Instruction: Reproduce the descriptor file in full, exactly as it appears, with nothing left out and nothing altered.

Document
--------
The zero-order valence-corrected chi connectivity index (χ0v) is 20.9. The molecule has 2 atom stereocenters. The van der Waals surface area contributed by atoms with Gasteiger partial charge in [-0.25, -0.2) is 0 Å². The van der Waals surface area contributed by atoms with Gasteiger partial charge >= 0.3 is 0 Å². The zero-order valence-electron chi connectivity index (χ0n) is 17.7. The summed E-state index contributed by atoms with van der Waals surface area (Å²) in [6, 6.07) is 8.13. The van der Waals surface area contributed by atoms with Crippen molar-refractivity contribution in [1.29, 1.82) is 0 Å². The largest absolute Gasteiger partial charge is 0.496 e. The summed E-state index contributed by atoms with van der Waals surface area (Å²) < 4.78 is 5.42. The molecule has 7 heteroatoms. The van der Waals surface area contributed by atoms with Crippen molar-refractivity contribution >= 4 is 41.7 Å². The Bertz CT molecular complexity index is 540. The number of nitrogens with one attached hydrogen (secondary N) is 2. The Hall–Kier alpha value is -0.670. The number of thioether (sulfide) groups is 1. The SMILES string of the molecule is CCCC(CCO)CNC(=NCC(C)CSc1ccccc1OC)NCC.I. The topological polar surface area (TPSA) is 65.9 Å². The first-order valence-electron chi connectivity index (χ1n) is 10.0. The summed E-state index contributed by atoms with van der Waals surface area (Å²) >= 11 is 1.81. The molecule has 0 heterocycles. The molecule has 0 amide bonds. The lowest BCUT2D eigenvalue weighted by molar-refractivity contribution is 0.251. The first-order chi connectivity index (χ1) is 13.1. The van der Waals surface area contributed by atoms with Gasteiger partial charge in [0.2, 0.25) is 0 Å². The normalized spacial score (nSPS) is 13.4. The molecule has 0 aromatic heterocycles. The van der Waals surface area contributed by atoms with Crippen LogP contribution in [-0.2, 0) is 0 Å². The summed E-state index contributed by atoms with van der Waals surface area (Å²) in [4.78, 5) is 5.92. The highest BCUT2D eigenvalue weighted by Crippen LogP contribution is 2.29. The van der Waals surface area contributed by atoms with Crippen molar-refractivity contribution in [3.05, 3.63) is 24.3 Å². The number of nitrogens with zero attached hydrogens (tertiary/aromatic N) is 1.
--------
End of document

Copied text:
The zero-order valence-corrected chi connectivity index (χ0v) is 20.9. The molecule has 2 atom stereocenters. The van der Waals surface area contributed by atoms with Gasteiger partial charge in [-0.25, -0.2) is 0 Å². The van der Waals surface area contributed by atoms with Gasteiger partial charge >= 0.3 is 0 Å². The zero-order valence-electron chi connectivity index (χ0n) is 17.7. The summed E-state index contributed by atoms with van der Waals surface area (Å²) in [6, 6.07) is 8.13. The van der Waals surface area contributed by atoms with Crippen molar-refractivity contribution in [1.29, 1.82) is 0 Å². The largest absolute Gasteiger partial charge is 0.496 e. The summed E-state index contributed by atoms with van der Waals surface area (Å²) < 4.78 is 5.42. The molecule has 7 heteroatoms. The van der Waals surface area contributed by atoms with Crippen molar-refractivity contribution >= 4 is 41.7 Å². The Bertz CT molecular complexity index is 540. The number of nitrogens with one attached hydrogen (secondary N) is 2. The Hall–Kier alpha value is -0.670. The number of thioether (sulfide) groups is 1. The SMILES string of the molecule is CCCC(CCO)CNC(=NCC(C)CSc1ccccc1OC)NCC.I. The topological polar surface area (TPSA) is 65.9 Å². The first-order valence-electron chi connectivity index (χ1n) is 10.0. The summed E-state index contributed by atoms with van der Waals surface area (Å²) >= 11 is 1.81. The molecule has 0 heterocycles. The molecule has 0 amide bonds. The lowest BCUT2D eigenvalue weighted by molar-refractivity contribution is 0.251. The first-order chi connectivity index (χ1) is 13.1. The van der Waals surface area contributed by atoms with Gasteiger partial charge in [0.2, 0.25) is 0 Å². The normalized spacial score (nSPS) is 13.4. The molecule has 0 aromatic heterocycles. The van der Waals surface area contributed by atoms with Crippen LogP contribution in [-0.2, 0) is 0 Å². The summed E-state index contributed by atoms with van der Waals surface area (Å²) in [4.78, 5) is 5.92. The highest BCUT2D eigenvalue weighted by Crippen LogP contribution is 2.29. The van der Waals surface area contributed by atoms with Crippen molar-refractivity contribution in [3.05, 3.63) is 24.3 Å². The number of nitrogens with zero attached hydrogens (tertiary/aromatic N) is 1.